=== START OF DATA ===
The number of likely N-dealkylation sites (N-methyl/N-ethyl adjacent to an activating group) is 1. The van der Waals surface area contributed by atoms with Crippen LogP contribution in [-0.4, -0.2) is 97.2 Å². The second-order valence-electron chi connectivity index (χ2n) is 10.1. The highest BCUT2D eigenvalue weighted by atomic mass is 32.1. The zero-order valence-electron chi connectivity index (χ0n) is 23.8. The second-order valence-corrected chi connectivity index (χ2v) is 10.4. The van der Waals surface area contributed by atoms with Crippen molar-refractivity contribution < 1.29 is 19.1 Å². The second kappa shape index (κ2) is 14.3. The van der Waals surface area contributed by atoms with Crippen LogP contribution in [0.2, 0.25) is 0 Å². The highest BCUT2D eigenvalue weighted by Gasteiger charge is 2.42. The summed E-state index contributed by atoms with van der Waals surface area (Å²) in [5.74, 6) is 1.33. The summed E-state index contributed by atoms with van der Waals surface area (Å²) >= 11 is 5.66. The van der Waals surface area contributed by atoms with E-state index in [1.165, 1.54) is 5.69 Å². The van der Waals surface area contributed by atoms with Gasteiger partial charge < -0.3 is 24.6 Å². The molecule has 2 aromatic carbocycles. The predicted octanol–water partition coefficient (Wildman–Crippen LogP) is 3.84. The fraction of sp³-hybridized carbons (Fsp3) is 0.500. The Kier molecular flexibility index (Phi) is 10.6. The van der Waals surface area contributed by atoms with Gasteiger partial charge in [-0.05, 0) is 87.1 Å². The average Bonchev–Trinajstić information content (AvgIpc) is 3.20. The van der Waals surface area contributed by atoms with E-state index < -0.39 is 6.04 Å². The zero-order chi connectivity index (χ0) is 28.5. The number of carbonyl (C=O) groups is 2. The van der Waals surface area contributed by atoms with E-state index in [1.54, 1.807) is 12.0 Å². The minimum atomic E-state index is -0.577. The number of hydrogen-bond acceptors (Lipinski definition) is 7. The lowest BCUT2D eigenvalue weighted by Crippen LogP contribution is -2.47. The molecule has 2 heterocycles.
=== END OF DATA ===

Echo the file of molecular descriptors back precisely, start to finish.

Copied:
The number of likely N-dealkylation sites (N-methyl/N-ethyl adjacent to an activating group) is 1. The van der Waals surface area contributed by atoms with Crippen LogP contribution in [-0.4, -0.2) is 97.2 Å². The second-order valence-electron chi connectivity index (χ2n) is 10.1. The highest BCUT2D eigenvalue weighted by atomic mass is 32.1. The zero-order valence-electron chi connectivity index (χ0n) is 23.8. The second-order valence-corrected chi connectivity index (χ2v) is 10.4. The van der Waals surface area contributed by atoms with Crippen molar-refractivity contribution < 1.29 is 19.1 Å². The second kappa shape index (κ2) is 14.3. The van der Waals surface area contributed by atoms with Crippen LogP contribution in [0.2, 0.25) is 0 Å². The highest BCUT2D eigenvalue weighted by Gasteiger charge is 2.42. The summed E-state index contributed by atoms with van der Waals surface area (Å²) in [5.74, 6) is 1.33. The summed E-state index contributed by atoms with van der Waals surface area (Å²) >= 11 is 5.66. The van der Waals surface area contributed by atoms with E-state index in [1.165, 1.54) is 5.69 Å². The van der Waals surface area contributed by atoms with Gasteiger partial charge < -0.3 is 24.6 Å². The molecule has 2 aromatic carbocycles. The predicted octanol–water partition coefficient (Wildman–Crippen LogP) is 3.84. The fraction of sp³-hybridized carbons (Fsp3) is 0.500. The Kier molecular flexibility index (Phi) is 10.6. The van der Waals surface area contributed by atoms with Gasteiger partial charge in [-0.05, 0) is 87.1 Å². The average Bonchev–Trinajstić information content (AvgIpc) is 3.20. The van der Waals surface area contributed by atoms with E-state index < -0.39 is 6.04 Å². The zero-order chi connectivity index (χ0) is 28.5. The number of carbonyl (C=O) groups is 2. The van der Waals surface area contributed by atoms with E-state index in [1.54, 1.807) is 12.0 Å². The minimum atomic E-state index is -0.577. The number of hydrogen-bond acceptors (Lipinski definition) is 7. The lowest BCUT2D eigenvalue weighted by Crippen LogP contribution is -2.47. The molecule has 2 heterocycles.